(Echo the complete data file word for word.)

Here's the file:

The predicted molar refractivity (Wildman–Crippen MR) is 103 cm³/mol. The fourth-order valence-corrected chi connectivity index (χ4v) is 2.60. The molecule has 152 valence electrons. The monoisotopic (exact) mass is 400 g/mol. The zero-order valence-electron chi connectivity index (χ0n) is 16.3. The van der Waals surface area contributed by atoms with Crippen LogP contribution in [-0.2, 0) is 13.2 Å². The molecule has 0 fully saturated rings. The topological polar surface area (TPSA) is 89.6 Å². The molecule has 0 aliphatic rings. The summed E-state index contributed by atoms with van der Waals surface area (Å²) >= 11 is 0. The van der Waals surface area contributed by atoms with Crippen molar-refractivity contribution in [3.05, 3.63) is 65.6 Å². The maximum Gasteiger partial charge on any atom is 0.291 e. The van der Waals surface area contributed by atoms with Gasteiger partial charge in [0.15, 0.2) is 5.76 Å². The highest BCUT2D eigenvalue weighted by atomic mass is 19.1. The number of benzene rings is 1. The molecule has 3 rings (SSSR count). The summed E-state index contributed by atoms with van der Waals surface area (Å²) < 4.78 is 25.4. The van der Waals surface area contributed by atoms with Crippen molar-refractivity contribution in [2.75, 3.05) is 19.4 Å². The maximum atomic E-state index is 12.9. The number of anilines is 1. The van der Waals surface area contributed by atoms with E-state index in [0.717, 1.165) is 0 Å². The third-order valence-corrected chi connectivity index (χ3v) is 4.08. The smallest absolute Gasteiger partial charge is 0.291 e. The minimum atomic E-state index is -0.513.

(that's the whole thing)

The predicted molar refractivity (Wildman–Crippen MR) is 103 cm³/mol. The fourth-order valence-corrected chi connectivity index (χ4v) is 2.60. The molecule has 152 valence electrons. The monoisotopic (exact) mass is 400 g/mol. The zero-order valence-electron chi connectivity index (χ0n) is 16.3. The van der Waals surface area contributed by atoms with Crippen LogP contribution in [-0.2, 0) is 13.2 Å². The molecule has 0 fully saturated rings. The topological polar surface area (TPSA) is 89.6 Å². The molecule has 0 aliphatic rings. The summed E-state index contributed by atoms with van der Waals surface area (Å²) >= 11 is 0. The van der Waals surface area contributed by atoms with Crippen molar-refractivity contribution in [3.05, 3.63) is 65.6 Å². The maximum Gasteiger partial charge on any atom is 0.291 e. The van der Waals surface area contributed by atoms with Gasteiger partial charge in [0.15, 0.2) is 5.76 Å². The highest BCUT2D eigenvalue weighted by atomic mass is 19.1. The number of benzene rings is 1. The molecule has 3 rings (SSSR count). The summed E-state index contributed by atoms with van der Waals surface area (Å²) < 4.78 is 25.4. The van der Waals surface area contributed by atoms with Crippen molar-refractivity contribution in [2.75, 3.05) is 19.4 Å². The maximum atomic E-state index is 12.9. The number of anilines is 1. The van der Waals surface area contributed by atoms with E-state index in [0.717, 1.165) is 0 Å². The third-order valence-corrected chi connectivity index (χ3v) is 4.08. The smallest absolute Gasteiger partial charge is 0.291 e. The minimum atomic E-state index is -0.513.